How Super Bowl LV was EXACTLY like my first acting class.
I watched Super Bowl LV last night along with close to a kajillion other people around the world.
Ok, ok, that was an exaggeration. Only 148.5 million tuned in. Which, by the way, is the equivalent of 90,274 performances of Phantom of the Opera on Broadway – 6.75 times more than the 13,370 performances our longest runner has already logged!
Ok, ok. That was another exaggeration. I had my laptop open while I watched and did some work. So I guess I only half-watched. Or ‘tched? Eh? (Sorry, Dad jokes are coming in hot this Monday morning.)
You might have already guessed, I’m not a big football guy. But give me a Tom Brady “underdog” story (who is almost as polarizing as Jeff Bezos!) and an excuse to eat Buffalo wings, I’m in!
And wouldn’t you know it . . . but as I ‘tched, I couldn’t help but notice a theatrical metaphor that I had to share.
Like most acting students, I was taught the basic fundamentals of acting/writing in one of my first classes on the subject with a simple improvisational exercise.
It went something like this:
Two characters stand on a stage.
One character wants something.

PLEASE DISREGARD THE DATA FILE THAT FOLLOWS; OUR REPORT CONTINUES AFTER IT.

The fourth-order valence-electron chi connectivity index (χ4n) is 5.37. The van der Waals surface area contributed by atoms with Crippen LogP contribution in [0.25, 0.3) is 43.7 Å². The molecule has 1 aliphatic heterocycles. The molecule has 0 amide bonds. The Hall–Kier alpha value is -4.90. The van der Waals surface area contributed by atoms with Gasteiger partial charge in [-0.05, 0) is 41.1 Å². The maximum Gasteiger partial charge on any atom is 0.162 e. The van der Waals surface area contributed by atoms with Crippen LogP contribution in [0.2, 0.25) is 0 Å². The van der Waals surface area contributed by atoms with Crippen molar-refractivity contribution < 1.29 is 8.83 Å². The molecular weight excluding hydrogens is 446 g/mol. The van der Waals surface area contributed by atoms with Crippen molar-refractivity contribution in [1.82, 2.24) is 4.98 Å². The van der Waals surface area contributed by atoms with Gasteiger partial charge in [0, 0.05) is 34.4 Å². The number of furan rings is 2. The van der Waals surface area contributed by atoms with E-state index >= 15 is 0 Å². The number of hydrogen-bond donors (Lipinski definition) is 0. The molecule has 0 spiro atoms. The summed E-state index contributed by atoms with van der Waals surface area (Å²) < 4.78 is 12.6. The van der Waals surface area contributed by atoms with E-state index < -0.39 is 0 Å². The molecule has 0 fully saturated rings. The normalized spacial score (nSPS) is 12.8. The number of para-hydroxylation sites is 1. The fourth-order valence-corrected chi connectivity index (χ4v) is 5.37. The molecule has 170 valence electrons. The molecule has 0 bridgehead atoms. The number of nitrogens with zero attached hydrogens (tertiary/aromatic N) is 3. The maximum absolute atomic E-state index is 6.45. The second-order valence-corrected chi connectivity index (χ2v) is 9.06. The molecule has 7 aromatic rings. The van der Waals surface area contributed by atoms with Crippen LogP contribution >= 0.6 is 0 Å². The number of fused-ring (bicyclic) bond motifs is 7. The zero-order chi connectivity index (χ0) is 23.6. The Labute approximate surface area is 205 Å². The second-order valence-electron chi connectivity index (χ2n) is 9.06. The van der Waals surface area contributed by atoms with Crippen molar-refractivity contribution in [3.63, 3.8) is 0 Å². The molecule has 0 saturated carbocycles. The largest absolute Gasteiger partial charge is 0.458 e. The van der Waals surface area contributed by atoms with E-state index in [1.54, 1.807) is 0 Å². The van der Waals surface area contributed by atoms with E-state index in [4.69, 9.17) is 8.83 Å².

The other character doesn’t want the first character to get what they want.
Poof. Instant drama. No matter what that “want” is, whether it’s to get the other person to go out on a date or to give them $500 dollars . . . or to score a touchdown.
See where I’m headed?
Sporting events like football, where there are two teams, are the simplest form of classic dramatic structure there is. I want to score. You don’t want me to score. We clash. Eventually, one of us will lose.
And to make it even more thrilling of an event? There’s a ticking clock.
Sporting events and theater seem so diametrically opposed (maybe that’s because there is such little crossover between the fans), but when you take away the shoulder pads and you take away the Capezio tap shoes, they are much more similar than you think.
So if you’re looking to make your show thrilling, take a page out of a football playbook . . . and make your show a sport.
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